Throughout the novel, Huck and Jim are faced with problems and adventures. Jim teaches Huck the ‘right’ way to go about things and how to treat people. Most of the novel Huck grows as a person and matures. One might argue that it was because he was around other adults. But towards the latter part of the book, his old friend, Tom Sawyer arrives and Huck is up to his old tricks again. In the earlier parts of the book, Huck was very independent and thought of his own plans to get out of bad situations, but right after Tom wandered back into the story Huck just agrees with everything and anything that his friend suggests. He asks questions and tells Tom that it would be easier to perform the plan his own way, but Tom always puts his ideas down and disagrees with it. Clearly, throughout the first two-thirds of the novel, Huck’s character grows and Huck becomes more self-dependent, but every part of the story that Tom is involved in, he causes Huck to go back to his same old way.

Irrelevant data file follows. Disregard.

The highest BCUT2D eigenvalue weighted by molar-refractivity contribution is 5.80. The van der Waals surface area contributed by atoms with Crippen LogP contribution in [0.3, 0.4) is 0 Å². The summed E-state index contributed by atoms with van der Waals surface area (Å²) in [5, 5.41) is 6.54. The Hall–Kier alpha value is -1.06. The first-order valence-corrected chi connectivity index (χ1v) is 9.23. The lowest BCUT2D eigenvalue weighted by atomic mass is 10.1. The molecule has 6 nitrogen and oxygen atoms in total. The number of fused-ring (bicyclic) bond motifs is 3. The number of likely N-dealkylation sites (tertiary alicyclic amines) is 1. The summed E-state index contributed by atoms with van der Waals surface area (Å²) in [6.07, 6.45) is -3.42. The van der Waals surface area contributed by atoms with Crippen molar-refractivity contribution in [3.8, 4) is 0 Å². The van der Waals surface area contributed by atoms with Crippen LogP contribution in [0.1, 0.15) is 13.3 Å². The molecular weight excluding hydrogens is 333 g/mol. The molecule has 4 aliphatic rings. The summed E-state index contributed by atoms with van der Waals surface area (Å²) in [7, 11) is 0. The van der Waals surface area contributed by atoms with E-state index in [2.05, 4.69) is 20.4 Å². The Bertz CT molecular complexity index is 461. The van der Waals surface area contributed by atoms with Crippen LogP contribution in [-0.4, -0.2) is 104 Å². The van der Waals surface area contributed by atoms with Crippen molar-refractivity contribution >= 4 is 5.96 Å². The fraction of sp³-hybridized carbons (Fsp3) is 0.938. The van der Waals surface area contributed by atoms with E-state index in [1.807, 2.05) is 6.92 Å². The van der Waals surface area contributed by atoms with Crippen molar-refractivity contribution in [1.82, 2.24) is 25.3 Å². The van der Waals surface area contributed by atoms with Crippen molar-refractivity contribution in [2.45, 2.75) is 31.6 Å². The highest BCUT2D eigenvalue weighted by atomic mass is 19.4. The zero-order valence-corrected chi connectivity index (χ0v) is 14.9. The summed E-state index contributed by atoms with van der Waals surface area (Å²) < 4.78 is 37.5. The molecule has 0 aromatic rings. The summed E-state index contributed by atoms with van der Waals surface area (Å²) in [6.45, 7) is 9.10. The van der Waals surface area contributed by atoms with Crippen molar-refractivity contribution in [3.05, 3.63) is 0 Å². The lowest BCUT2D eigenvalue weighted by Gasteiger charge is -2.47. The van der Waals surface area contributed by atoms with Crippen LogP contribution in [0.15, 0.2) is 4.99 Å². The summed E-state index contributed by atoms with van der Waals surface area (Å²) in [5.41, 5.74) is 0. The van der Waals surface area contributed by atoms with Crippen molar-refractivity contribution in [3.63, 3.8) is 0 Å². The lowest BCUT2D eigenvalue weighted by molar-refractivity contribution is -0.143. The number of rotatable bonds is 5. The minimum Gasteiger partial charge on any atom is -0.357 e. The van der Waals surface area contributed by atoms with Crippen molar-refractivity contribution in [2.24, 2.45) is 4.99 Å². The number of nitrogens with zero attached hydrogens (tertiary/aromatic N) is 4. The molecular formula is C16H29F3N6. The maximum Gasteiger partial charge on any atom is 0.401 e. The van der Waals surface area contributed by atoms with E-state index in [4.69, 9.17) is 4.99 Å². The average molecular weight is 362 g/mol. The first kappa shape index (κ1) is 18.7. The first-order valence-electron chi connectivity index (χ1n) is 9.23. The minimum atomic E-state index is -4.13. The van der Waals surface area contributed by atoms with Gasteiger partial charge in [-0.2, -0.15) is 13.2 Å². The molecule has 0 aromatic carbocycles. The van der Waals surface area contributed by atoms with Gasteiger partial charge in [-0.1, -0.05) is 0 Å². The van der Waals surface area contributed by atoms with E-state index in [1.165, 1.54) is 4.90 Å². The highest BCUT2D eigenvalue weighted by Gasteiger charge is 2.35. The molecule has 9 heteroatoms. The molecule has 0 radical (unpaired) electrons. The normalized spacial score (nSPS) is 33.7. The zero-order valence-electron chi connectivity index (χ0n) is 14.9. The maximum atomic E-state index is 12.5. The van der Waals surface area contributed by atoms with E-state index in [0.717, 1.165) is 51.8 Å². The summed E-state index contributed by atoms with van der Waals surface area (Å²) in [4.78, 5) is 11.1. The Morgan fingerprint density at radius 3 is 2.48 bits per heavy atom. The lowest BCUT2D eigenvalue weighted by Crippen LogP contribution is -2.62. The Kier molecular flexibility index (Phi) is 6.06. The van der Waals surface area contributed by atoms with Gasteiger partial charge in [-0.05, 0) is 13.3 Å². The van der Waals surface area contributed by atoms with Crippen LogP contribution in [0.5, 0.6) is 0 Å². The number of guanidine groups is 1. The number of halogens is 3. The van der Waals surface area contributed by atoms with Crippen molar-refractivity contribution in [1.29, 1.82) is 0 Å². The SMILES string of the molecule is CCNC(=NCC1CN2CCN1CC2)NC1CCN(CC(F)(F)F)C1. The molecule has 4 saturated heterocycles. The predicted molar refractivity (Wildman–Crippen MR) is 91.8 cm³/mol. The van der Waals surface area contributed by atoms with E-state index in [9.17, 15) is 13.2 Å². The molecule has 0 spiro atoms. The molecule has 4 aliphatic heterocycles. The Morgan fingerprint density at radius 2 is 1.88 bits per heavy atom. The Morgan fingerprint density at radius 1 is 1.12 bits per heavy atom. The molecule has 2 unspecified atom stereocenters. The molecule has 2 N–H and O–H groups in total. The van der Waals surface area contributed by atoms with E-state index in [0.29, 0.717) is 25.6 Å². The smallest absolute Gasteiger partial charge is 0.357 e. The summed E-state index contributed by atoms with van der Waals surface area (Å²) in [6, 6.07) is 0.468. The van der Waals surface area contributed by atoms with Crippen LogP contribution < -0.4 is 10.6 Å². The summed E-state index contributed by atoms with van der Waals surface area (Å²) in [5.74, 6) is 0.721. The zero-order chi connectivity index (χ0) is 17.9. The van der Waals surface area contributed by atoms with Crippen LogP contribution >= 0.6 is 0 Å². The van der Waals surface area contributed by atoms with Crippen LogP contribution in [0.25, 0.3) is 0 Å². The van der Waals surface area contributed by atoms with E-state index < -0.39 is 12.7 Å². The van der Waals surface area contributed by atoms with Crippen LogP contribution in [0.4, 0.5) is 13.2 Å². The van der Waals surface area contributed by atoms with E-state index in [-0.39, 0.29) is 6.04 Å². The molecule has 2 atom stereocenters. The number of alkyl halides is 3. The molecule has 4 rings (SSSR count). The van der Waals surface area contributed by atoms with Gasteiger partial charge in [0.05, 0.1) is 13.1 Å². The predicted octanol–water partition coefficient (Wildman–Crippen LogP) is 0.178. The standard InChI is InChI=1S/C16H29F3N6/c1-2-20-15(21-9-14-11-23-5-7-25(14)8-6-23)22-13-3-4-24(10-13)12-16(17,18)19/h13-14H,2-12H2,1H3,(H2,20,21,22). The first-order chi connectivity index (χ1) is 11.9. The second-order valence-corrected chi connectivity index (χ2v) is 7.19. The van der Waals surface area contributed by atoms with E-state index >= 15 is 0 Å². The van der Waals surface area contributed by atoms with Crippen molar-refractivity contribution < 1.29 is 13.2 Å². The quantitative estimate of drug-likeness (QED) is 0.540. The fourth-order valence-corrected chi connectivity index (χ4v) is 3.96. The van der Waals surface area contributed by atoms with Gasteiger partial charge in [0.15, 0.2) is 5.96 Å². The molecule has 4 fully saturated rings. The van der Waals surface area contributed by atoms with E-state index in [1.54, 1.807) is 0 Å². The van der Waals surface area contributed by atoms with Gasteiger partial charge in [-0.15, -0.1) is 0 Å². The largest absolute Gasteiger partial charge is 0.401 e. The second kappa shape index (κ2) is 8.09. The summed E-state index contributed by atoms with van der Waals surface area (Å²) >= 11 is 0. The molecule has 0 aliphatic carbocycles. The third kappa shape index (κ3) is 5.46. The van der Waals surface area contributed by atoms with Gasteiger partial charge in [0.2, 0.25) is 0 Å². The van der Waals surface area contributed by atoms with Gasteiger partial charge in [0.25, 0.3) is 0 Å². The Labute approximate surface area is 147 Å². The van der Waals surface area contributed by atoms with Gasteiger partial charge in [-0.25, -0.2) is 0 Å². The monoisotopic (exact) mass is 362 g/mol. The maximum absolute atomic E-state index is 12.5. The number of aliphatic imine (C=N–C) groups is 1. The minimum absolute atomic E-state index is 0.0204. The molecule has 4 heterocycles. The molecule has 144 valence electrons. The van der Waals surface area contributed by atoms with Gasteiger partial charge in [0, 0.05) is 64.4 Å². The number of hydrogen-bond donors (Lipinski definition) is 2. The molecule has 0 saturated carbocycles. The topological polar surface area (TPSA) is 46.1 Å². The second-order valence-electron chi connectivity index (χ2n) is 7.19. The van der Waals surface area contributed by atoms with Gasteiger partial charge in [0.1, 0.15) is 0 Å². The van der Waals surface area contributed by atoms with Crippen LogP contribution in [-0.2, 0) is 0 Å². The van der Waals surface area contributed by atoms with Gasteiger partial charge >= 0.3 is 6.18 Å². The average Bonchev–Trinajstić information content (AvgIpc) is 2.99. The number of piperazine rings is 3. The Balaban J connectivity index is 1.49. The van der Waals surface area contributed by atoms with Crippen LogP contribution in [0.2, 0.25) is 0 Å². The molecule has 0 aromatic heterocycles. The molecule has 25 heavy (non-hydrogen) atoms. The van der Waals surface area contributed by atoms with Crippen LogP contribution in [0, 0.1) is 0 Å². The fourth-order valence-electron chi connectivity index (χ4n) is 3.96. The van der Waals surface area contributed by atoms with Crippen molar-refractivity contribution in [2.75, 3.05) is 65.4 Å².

In chapter 16, there are two men that talk to Huck and ask if he’s seen any runaway slaves. At first Huck hesitates to answer because he’s had a southern upbringing which taught him to think that slaves are people’s property and if you see one trying to escape, you turn them in. But in another thought, Huck doesn’t really want to turn him in because he’s been having such a good time with Jim and they’ve become really good friends at this point. In the end, Huck makes up a story that his Pap is in the wigwam and that he has smallpox. The men in the canoe are put off by this information and feel sorry for Huck and his father, so they put forty dollars on a piece of drift wood and tell Huck to take it. “Then I thought a minute, snd says to myself, hold on: s’pose you’d ‘a’ done right and give Jim up, would you felt better than you do now? No, says I, I’d feel bad—I’d feel just the same way I do now Well, then, says I, what’s the use you learning to do right when it’s troublesome to do right...
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